Democrats' 'Billionaire Tax' Would Hurt Stock Market, Middle Class: Critics (Getty Images)
By Charlie McCarthy | Tuesday, 16 November 2021 09:10 AM
Democrats' plan to tax billionaires would harm capital markets and have a negative effect on the middle class, critics say.
Sen. Ron Wyden, D-Ore., has proposed a tax on the unrealized gains of billionaires as a way to pay for President Joe Biden's massive social spending legislation. Although moderate Sen. Joe Manchin of West Virginia, suspended its advancement by stating his opposition, critics continue to express concerns about the tax.
Opponents say the billionaire tax would harm investment, reduce the number of public companies, and lower the number of people who participate in stock markets.
Fewer companies going public would mean fewer middle-class jobs for people who want to invest.
"The fewer [initial public offerings], the fewer public companies, the more that those who are able to tap those markets will do so, leaving the public to invest in an increasingly shrinking pool of public companies," Curtis Dubay, senior economist for the U.S. Chamber of Commerce, told the Washington Examiner.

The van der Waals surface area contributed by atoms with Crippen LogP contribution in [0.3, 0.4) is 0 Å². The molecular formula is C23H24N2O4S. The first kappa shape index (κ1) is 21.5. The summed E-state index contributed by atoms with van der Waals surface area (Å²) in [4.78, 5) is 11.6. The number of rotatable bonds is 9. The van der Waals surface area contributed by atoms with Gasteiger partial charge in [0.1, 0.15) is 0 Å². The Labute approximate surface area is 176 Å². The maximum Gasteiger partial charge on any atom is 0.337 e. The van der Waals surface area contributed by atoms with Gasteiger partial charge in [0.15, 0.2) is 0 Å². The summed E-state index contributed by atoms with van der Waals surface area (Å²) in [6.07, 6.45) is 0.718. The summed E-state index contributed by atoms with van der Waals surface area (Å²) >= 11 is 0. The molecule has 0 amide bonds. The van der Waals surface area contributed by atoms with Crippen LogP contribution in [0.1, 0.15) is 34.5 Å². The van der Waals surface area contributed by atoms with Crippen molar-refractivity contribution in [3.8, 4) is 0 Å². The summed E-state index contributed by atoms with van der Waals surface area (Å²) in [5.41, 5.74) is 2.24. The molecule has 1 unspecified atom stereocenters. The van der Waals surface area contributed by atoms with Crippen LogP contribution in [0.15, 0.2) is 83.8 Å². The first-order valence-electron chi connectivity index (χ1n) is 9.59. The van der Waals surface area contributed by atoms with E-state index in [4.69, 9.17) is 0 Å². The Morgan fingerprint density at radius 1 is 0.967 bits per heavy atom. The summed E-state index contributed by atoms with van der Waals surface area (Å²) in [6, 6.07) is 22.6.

"It's disturbing that they would even consider a plan that would put a stake in the heart of U.S. capital markets, dwarfing whatever benefit it might provide for social programs," Hal Scott, an emeritus professor at Harvard Law School and co-director of the Committee on Capital Markets Regulation, wrote in a Wall Street Journal opinion column.
Sen. Wyden's proposal would cut against IPOs because it would treat stocks more harshly than other types of investment.
Billionaires would pay a 23.8% tax on unrealized gains of public stocks, though they would only be subject to a 1.22% interest tax on real estate or privately held companies — and those funds wouldn’t need to be paid until assets are sold.
Gordon Gray, director of fiscal policy at the American Action Forum, told the Examiner that with "sophisticated investors … you will see a bias away from the publicly traded capital markets from heavy investors like this."
"And so, that effect will have a downward pressure on IPOs," Gray told the Examiner. "Directionally, the effect is to have fewer than we otherwise would because this makes them less attractive."
Although the billionaires tax proposal was moved to the side, Democrats still aim to tax the richest Americans — and wealthy individuals are planning ways to avoid paying.
Elon Musk, for one, has attempted to get ahead of any future tax hikes by selling $6.9 billion in Tesla Inc stock.
Even multimillionaire hedge fund manager Adam Wyden, son of the senator, called out his father and "cronies" on Capitol Hill who hate the "American Dream."
"Why does he hate us / the American dream so much?!?!?!?!" Adam Wyden tweeted. "Reality is: most legislators have never built anything… so I guess it’s easier to mindlessly and haphazardly try and tear stuff down."